We already quoted Dean Baquet, managing editor of the New York Times telling college students that “It is not my fear that newspapers will die. My only fear is that the craft of witnessing and reporting on the truth will die.” Those are the only things that the New York Times wishes to kill off.
Or to put it another way, oh, that liberal fascism:
House Republicans also said last week that they would not agree to lift the debt ceiling unless implementation of the health law was delayed by one year. So the government is also headed toward a mid-October default on its debts — and a full-blown constitutional crisis.
Failure to raise the debt will force the president to break a law — the only question is which one.
The Constitution requires the president to spend what Congress has instructed him to spend, to raise only those taxes Congress has authorized him to impose and to borrow no more than Congress authorizes.
If President Obama spends what the law orders him to spend and collects the taxes Congress has authorized him to collect, then he must borrow more than Congress has authorized him to borrow. If the debt ceiling is not raised, he will have to violate one of these constitutional imperatives. Which should he choose?
— “Our Outlaw President? Obama Should Ignore the Debt Ceiling,” Henry J. Aaron, the New York Times, September 29th.
Norms and institutions of international criminal law, including 11 years of experience with the International Criminal Court, have strengthened since then. Special tribunals for Cambodia, Rwanda and the former Yugoslavia reflect a growing consensus that perpetrators of atrocities should be punished.
But if the White House takes international law seriously — as the State Department does — it cannot try to have it both ways. It must either argue that an “illegal but legitimate” intervention is better than doing nothing, or assert that international law has changed — strategies that I call “constructive noncompliance.” In the case of Syria, I vote for the latter.
Since Russia and China won’t help, Mr. Obama and allied leaders should declare that international law has evolved and that they don’t need Security Council approval to intervene in Syria.
This would be popular in many quarters, and I believe it’s the right thing to do. But if the American government accepts that the rule of law is the foundation of civilized society, it must be clear that this represents a new legal path.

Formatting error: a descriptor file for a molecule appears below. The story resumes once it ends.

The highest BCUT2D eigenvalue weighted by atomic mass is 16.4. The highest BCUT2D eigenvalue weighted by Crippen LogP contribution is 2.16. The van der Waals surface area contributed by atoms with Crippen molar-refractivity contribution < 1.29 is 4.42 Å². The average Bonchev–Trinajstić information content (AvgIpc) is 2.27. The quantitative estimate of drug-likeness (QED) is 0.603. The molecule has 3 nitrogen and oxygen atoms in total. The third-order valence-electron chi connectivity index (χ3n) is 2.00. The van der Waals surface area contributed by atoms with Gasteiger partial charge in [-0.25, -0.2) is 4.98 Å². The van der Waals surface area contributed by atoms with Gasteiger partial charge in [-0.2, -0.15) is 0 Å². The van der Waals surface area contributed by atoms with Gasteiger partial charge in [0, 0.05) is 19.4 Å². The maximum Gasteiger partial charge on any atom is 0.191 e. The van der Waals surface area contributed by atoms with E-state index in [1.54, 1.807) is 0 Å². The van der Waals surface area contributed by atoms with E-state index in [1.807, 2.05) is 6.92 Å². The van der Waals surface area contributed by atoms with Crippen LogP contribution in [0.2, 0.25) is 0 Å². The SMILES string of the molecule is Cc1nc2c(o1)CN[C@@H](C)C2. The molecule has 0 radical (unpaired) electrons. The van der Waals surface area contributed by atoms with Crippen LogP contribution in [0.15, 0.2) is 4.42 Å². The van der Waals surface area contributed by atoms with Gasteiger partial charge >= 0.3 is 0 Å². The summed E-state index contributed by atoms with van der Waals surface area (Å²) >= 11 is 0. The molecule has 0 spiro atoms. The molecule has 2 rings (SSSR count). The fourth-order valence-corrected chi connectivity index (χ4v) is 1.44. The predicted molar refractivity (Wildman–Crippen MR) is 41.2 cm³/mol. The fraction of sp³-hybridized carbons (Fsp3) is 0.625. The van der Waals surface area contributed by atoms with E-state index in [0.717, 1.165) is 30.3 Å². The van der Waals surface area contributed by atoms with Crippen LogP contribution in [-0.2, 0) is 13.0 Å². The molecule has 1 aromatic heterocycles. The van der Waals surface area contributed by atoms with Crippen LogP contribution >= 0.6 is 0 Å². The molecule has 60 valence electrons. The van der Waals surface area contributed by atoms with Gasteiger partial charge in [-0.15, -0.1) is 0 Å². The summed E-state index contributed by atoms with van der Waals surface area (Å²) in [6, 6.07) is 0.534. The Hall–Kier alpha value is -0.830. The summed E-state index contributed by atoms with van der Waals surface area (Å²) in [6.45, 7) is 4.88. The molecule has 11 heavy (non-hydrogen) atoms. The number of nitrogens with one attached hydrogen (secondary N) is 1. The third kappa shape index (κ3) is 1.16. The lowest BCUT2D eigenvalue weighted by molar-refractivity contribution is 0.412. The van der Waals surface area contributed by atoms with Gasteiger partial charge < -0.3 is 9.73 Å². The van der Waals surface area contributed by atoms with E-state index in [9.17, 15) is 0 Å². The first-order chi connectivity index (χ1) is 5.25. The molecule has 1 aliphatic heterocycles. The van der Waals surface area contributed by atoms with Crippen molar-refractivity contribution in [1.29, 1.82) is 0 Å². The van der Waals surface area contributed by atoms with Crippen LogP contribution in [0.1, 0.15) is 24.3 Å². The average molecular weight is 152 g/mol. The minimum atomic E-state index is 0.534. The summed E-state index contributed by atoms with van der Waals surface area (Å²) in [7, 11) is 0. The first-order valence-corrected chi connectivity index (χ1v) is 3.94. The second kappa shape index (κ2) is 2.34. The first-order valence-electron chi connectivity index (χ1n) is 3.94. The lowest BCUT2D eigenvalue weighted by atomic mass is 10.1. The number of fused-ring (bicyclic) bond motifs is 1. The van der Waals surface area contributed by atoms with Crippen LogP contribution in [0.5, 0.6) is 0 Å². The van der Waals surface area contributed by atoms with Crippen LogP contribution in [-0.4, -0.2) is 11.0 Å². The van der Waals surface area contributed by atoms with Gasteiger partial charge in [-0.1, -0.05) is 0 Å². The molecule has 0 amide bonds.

— “Bomb Syria, Even if It Is Illegal,” Ian Hurd, the New York Times, August 2th, 2013.
AS the nation teeters at the edge of fiscal chaos, observers are reaching the conclusion that the American system of government is broken. But almost no one blames the culprit: our insistence on obedience to the Constitution, with all its archaic, idiosyncratic and downright evil provisions.
— “Let’s Give Up on the Constitution,” Louis Michael Seidman, the New York Times, December 30th, 2012.
One-party autocracy certainly has its drawbacks. But when it is led by a reasonably enlightened group of people, as China is today, it can also have great advantages. That one party can just impose the politically difficult but critically important policies needed to move a society forward in the 21st century.
— “Our One-Party Democracy,” Thomas Friedman, September 8th, 2009, when Democrats still controlled the Congressional House.
What we’re seeing here is how three structural changes that have been building in American politics have now, together, reached a tipping point — creating a world in which a small minority in Congress can not only hold up their own party but the whole government. And this is the really scary part: The lawmakers doing this can do so with high confidence that they personally will not be politically punished, and may, in fact, be rewarded. When extremists feel that insulated from playing by the traditional rules of our system, if we do not defend those rules — namely majority rule and the fact that if you don’t like a policy passed by Congress, signed by the president and affirmed by the Supreme Court then you have to go out and win an election to overturn it; you can’t just put a fiscal gun to the country’s head — then our democracy is imperiled.
— “Our Democracy Is at Stake,” Thomas Friedman, the New York Times, yesterday, now that the GOP controls the House.
Reading all this is enough to make a cynical man wonder just how much the American left really cares about our nation’s history as a Constitutional Republic. Why it’s almost as if they’d just roll the tanks in, if given their druthers.
But who would be that cynical to think such things about our loyal opposition?
Oh, and just a reminder: “There’s only one paper the president reads, that’s The New York Times,” according to a former White House advisor interviewed by the junta-loving New Republic. What could go wrong?